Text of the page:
GAME REVIEW: Lust for Darkness Beta (PC)

Strange sex machines populate an opulent bedroom as my character tries to figure out what is happening. No, I never thought I’d start a review with that kind of sentence either, but the beta of Movie Games’ dark horror adventure Lust for Darkness starts in just such a way. A strange horned figure attacks me and I end up back in the cell I started from. Quite the opening scene to set the tone for what comes after. Lust for Darkness follows the tale of Jonathan Moon as he tries to find his wife who went missing a year ago. A letter arrives that appears to be from her and sets him on the path to a gothic mansion, its cultist clientele, and the strange nightmare lands that seem linked to their worship.

I managed to play through the beta in around an hour, and that was by no means rushing. I must admit that I was disappointed when I reached the ending, which says something about the narrative and how I’d been drawn into the happenings of the game world. At base, Lust for Darkness is a narrative adventure, with puzzles and the odd change in gameplay mechanic along the way. Most of the beta was spent fumbling lovingly realised objects and exploring the environment. There was also a stealth section and a chase scene. These were not particularly difficult to progress through, and they did shake things up a little bit. The puzzles encountered were not too hard if you paid attention to the environment and the events of the game up until that point.

The visuals are sumptuous. With everything cranked up to their highest settings, the dark world comes alive in an almost tactile way. Picking up a mask and rotating it so that the light hits the detail its texture holds, continued to be a pleasure throughout. The lighting in general sets a very sinister tone, and once you get to the darker world beyond the mansion, things become even more eldritch. Strange thorny protuberances arc from the walls, glugging pools suck at your character’s feet, and devilish glows seep from strange objects. All very, very lovely. The soundtrack is excellent as well, the atmosphere multiplied by Draco Nared’s ominous filmic compositions.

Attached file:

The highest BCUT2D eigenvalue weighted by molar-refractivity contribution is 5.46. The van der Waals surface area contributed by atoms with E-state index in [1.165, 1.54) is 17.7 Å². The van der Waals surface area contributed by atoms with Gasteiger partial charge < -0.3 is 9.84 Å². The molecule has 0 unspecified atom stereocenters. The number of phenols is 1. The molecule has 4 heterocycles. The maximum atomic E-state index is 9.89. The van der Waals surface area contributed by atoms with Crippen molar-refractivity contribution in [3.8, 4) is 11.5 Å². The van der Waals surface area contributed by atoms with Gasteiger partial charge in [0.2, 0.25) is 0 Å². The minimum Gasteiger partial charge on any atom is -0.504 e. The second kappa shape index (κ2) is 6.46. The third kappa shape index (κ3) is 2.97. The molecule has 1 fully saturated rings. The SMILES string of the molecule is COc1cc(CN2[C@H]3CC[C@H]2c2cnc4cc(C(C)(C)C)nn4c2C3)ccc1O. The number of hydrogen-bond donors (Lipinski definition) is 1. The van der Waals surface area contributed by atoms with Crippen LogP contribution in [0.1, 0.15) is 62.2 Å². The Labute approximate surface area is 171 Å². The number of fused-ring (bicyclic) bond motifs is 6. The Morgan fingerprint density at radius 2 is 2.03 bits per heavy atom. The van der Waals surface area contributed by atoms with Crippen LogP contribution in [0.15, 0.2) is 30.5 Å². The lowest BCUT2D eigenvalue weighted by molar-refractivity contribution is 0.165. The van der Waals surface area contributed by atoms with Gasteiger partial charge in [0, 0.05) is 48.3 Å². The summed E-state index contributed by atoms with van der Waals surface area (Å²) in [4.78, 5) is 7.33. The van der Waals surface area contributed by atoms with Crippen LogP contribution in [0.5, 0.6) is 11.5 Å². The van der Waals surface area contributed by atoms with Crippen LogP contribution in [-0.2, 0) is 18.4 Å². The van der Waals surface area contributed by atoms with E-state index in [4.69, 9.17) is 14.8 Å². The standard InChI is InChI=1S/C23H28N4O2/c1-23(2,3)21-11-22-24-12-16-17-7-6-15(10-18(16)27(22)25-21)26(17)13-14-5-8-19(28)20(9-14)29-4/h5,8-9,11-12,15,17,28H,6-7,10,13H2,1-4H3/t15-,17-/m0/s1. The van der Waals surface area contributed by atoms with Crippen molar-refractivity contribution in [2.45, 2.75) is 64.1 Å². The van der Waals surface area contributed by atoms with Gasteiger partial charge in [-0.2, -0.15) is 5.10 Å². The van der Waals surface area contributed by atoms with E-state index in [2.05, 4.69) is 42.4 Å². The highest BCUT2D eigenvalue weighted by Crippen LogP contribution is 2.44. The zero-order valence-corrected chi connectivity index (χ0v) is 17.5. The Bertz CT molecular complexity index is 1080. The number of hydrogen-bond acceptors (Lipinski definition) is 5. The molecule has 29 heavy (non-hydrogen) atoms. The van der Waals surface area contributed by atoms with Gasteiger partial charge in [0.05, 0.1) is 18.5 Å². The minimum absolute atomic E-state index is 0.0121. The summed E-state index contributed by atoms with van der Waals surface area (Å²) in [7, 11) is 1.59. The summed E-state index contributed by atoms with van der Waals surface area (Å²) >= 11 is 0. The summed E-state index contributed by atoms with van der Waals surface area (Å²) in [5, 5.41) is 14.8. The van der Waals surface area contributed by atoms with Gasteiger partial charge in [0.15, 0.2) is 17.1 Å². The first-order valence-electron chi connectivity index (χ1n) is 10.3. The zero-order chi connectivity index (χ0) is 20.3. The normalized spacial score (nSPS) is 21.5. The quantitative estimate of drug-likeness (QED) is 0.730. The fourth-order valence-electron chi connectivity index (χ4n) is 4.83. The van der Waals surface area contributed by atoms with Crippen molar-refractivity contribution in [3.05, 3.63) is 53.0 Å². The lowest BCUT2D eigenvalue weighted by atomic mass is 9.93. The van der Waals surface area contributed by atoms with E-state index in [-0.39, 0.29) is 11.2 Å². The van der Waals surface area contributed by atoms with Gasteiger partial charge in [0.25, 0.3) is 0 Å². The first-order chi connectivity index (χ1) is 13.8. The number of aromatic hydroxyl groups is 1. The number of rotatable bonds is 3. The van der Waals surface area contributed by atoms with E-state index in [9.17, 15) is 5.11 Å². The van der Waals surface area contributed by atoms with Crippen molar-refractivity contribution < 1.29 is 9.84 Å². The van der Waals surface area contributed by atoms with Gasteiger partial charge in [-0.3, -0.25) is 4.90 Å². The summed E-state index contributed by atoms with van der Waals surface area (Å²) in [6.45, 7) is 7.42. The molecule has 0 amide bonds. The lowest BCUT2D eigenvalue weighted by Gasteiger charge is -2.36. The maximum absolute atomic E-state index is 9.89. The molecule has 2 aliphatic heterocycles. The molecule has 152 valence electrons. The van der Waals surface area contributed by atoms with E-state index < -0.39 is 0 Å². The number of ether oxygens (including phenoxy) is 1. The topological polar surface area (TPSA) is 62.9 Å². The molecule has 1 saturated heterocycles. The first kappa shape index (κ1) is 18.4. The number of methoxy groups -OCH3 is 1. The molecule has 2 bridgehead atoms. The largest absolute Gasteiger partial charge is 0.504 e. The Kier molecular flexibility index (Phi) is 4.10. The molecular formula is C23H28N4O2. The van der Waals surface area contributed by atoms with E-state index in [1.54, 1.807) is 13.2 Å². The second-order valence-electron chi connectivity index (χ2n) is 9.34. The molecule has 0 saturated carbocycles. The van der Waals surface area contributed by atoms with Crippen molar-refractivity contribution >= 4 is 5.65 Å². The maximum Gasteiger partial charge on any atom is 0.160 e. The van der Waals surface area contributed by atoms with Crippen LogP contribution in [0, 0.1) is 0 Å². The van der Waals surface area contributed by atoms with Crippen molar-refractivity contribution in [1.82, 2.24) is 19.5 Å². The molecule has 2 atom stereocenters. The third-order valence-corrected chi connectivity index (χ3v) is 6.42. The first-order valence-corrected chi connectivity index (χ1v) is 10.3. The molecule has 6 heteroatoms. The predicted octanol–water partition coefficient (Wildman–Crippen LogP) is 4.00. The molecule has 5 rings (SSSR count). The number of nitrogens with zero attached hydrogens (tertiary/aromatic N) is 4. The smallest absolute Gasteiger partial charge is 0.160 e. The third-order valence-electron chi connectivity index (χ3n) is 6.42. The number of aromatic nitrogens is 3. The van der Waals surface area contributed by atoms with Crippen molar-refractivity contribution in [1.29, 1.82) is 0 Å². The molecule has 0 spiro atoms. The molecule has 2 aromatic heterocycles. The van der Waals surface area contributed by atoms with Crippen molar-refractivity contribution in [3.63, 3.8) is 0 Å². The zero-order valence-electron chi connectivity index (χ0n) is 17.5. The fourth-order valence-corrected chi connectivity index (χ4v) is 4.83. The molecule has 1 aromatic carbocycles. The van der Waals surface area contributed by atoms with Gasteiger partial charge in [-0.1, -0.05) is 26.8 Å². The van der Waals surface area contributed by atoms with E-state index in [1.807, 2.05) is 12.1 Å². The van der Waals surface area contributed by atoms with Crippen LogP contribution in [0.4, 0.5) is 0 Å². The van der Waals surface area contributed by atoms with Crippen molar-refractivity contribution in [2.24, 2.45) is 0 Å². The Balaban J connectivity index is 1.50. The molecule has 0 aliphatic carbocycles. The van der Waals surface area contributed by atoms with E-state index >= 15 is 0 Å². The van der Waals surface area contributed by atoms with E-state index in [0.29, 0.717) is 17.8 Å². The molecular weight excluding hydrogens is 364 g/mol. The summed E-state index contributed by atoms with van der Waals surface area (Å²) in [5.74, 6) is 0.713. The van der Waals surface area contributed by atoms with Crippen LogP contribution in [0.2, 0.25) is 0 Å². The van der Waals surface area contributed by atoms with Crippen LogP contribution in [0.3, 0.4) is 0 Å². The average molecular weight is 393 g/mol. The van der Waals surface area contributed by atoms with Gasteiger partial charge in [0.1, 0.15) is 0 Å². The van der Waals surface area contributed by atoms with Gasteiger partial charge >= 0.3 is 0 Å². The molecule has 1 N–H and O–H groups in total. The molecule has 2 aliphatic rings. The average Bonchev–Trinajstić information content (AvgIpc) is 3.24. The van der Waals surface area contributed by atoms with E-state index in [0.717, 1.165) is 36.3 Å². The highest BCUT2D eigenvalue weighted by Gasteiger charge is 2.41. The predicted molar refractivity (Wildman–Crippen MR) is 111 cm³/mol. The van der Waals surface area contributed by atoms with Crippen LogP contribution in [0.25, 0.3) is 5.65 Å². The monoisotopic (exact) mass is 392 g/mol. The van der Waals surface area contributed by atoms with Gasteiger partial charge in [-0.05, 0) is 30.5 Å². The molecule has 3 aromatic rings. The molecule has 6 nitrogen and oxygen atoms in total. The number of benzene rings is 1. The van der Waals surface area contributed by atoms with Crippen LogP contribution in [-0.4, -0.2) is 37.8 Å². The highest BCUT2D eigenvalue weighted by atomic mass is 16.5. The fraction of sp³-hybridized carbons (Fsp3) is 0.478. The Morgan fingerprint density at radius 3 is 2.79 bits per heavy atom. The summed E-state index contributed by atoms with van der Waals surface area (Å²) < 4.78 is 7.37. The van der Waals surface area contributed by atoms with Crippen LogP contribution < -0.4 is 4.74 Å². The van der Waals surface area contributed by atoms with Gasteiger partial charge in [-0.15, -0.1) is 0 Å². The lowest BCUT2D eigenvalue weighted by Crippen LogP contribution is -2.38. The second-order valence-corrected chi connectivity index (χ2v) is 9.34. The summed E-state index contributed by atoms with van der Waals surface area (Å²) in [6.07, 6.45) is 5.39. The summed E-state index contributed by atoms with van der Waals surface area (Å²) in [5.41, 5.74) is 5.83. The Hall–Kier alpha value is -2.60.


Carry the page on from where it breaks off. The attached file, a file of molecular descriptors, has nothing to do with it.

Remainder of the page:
The objects and visuals themselves are inspired by the art of Zdzisław Beksiński, a Polish painter and sculptor known for creating dystopian art with surreal architecture. The environments and the objects do seem to contain a quirky uneasiness, and there is a mixture of ancient architecture and hissing technology to ramp things up even more. There is a strong sexual theme to much of the game, from the rutting cultists to the strange statues with sexual organs emerging from where they probably shouldn’t. Personally, I felt that it was all done in a very considered way, and the way that some of the objects actually felt more “obscene” to me than the characters, seemed like a good balance. If horror featuring sexual themes isn’t your thing, Lust for Darkness almost certainly won’t be for you.

Lust for Darkness looks like it’s shaping up to be a lovely horror adventure, the themes and general tone something that seem to go hand in hand very well indeed. I encountered no technical issues with the beta, and the game itself showed no bugs that I could detect. All it really needs is to be completed, and the story brought to whatever the conclusion will be. Having spent sixty minutes in its world, I would certainly like to find out how things end.

You can read more about Lust for Darkness on its Steam page here: Lust for Darkness.

Rating: 5/5, I would very much like more.

Reviewer: Casey Douglass

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